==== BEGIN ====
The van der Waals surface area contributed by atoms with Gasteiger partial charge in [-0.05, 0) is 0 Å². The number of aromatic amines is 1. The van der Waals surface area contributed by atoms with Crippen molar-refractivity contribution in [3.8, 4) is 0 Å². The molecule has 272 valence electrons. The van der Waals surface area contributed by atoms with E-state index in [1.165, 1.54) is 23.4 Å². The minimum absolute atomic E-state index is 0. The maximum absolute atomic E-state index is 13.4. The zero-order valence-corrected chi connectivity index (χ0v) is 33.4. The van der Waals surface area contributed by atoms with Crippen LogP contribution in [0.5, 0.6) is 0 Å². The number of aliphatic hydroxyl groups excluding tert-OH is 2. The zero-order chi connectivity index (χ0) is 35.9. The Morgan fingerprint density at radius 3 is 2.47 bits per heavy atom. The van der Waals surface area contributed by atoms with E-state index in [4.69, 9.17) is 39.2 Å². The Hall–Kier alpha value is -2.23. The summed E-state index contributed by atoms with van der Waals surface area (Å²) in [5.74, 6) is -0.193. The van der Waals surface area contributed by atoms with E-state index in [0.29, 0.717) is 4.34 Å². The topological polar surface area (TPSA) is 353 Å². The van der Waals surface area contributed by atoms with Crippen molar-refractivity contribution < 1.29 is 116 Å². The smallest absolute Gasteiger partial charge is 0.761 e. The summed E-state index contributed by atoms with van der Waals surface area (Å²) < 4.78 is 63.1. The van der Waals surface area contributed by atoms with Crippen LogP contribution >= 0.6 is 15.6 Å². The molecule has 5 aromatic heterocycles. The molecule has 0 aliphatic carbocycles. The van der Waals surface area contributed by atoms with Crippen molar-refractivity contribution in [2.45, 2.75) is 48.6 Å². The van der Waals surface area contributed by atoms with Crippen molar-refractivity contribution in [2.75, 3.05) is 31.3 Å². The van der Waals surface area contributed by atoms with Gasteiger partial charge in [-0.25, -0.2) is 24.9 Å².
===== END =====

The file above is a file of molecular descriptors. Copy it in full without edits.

The van der Waals surface area contributed by atoms with Gasteiger partial charge in [-0.05, 0) is 0 Å². The number of aromatic amines is 1. The van der Waals surface area contributed by atoms with Crippen molar-refractivity contribution in [3.8, 4) is 0 Å². The molecule has 272 valence electrons. The van der Waals surface area contributed by atoms with E-state index in [1.165, 1.54) is 23.4 Å². The minimum absolute atomic E-state index is 0. The maximum absolute atomic E-state index is 13.4. The zero-order valence-corrected chi connectivity index (χ0v) is 33.4. The van der Waals surface area contributed by atoms with Crippen LogP contribution in [0.5, 0.6) is 0 Å². The number of aliphatic hydroxyl groups excluding tert-OH is 2. The zero-order chi connectivity index (χ0) is 35.9. The Morgan fingerprint density at radius 3 is 2.47 bits per heavy atom. The van der Waals surface area contributed by atoms with E-state index in [4.69, 9.17) is 39.2 Å². The Hall–Kier alpha value is -2.23. The summed E-state index contributed by atoms with van der Waals surface area (Å²) in [5.74, 6) is -0.193. The van der Waals surface area contributed by atoms with E-state index in [0.29, 0.717) is 4.34 Å². The topological polar surface area (TPSA) is 353 Å². The van der Waals surface area contributed by atoms with Crippen molar-refractivity contribution < 1.29 is 116 Å². The smallest absolute Gasteiger partial charge is 0.761 e. The summed E-state index contributed by atoms with van der Waals surface area (Å²) < 4.78 is 63.1. The van der Waals surface area contributed by atoms with Crippen LogP contribution >= 0.6 is 15.6 Å². The molecule has 5 aromatic heterocycles. The molecule has 0 aliphatic carbocycles. The van der Waals surface area contributed by atoms with Crippen molar-refractivity contribution in [2.45, 2.75) is 48.6 Å². The van der Waals surface area contributed by atoms with Crippen molar-refractivity contribution in [2.75, 3.05) is 31.3 Å². The van der Waals surface area contributed by atoms with Gasteiger partial charge in [-0.25, -0.2) is 24.9 Å².